Laxmi (name changed) was abandoned by her birth parents when she was just a year old. She was found by the Police and admitted to the SASOON Government Hospital in Pune. Mentally challenged, Laxmi was moved to an institute in Pune. The institute’s efforts to help her develop, unfortunately did not work; she had multiple disabilities. Today Laxmi is 10 yrs. old. She can use her hands to some extent but she has never walked! She understands Marathi but cannot speak.By a High Court Order, Laxmi was recently transferred to the State home for girls run by State government. Earlier a residential arrangement for adolescent girls, the facility was recently, converted into a Home for Special Needs’ Children. In terms of special arrangements that such children require, the Home has none! CSA has helped the Home in many ways in terms of enhanced facilities as also, training and awareness programmes for Childcare and Social Workers. In one such initiative having provided surgical equipments like wheel chairs and walkers, we tried helping those kids who could not walk. Laxmi was one of those children.When the walker was placed before her, Laxmi was very confused and nervous. Soon however, she stood, balanced herself and actually took her very first step! The joy on her face (that beautiful broad smile) had to be experienced; it gave tons of happiness to my heart! I am used to seeing her sitting in a corner with a sad and disturbed expression. This is the first time I saw her smiling. I hope this is her first step towards HOPE! I will watch her closely and always help her all the way. Her success will be my achievement!
The Observation Home for boys in Pune, Maharashtra, has approximately 200 destitute children in the age group of 7-17 years. Many of them are orphans; some have a single parent; others are children whose parents have been convicted and are serving jail terms; a few are those who themselves have been booked for juvenile delinquicy. All of them come from a poor economic background.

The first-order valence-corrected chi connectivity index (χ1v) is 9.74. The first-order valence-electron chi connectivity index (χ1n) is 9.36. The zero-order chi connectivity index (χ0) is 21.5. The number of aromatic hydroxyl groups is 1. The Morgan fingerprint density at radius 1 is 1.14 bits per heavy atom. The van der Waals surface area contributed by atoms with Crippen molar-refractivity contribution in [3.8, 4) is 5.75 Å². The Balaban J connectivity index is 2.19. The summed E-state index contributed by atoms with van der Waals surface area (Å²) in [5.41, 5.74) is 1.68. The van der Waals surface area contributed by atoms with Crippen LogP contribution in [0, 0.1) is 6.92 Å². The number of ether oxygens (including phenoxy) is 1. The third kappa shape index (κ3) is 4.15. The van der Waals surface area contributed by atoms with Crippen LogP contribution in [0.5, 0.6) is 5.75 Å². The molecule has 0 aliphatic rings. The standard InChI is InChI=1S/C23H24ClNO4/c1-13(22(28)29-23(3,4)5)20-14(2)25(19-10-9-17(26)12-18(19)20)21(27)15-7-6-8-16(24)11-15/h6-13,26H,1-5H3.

The home has an in-campus school that provides education up to the 7th grade. Thereafter, the boys are transferred to other institutes. Since last 3 years however, at the initiative of the Management of the home, some of the talented children are being retained in the Home; they are admitted to the 8th, 9th and 10th grades in nearby schools. The management felt that there was an opportunity to nurture some very talented children and help them in their development.
CSA's objective being the optimisation of rehabilitation outcomes for institutionalised children, the decision of the Home to retain some talented children was encouraged. CSA provides the educational support to these older kids. CSA started a coaching class to help the kids with their syllabus. In addition, CSA introduced vocational training for the children who are conflict with Law and are out of the mainstream of education. CSA started a tailoring unit and dance classes, so that the children acquire skills that could perhaps, offer employment opportunities to the children when they reach adulthood. .
CSA also, aims at ensuring that the children are happy and are exposed to some of the small joys of life that are considered normal. Accordingly, CSA planned activities such as summer camp, festival celebrations, Awareness programs, Hobby classes, children’s day celebration, games, competitions etc.
A significant achievement is that, as compared to 1 and 2 students respectively, who were able to complete their schooling by passing the 10th grade in earlier years, in the year 2010, 9 children cleared the 10th standard exams; one of them, Umesh Lawande scored 80% marks and is now pursuing a Diploma programme in Engineering.
CSA’s aid to help the upcoming higher education students to help themselves will continue, along with the joyful events to spread happiness in the life of this deprived kids. We are aiming at individauls who can be nurtured into becoming independent individuals as adults.
April-May are the summer vacation months in India-that time of the year, when all children are expected to relax, have fun and generally enjoy themselves. Those that live in hostels rush home for the vacation. Institutionalized children in Government Observation Homes and Orphanages are different; not all of them have a home to go to! And so they stay back waiting for each dreary day and the vacations to end.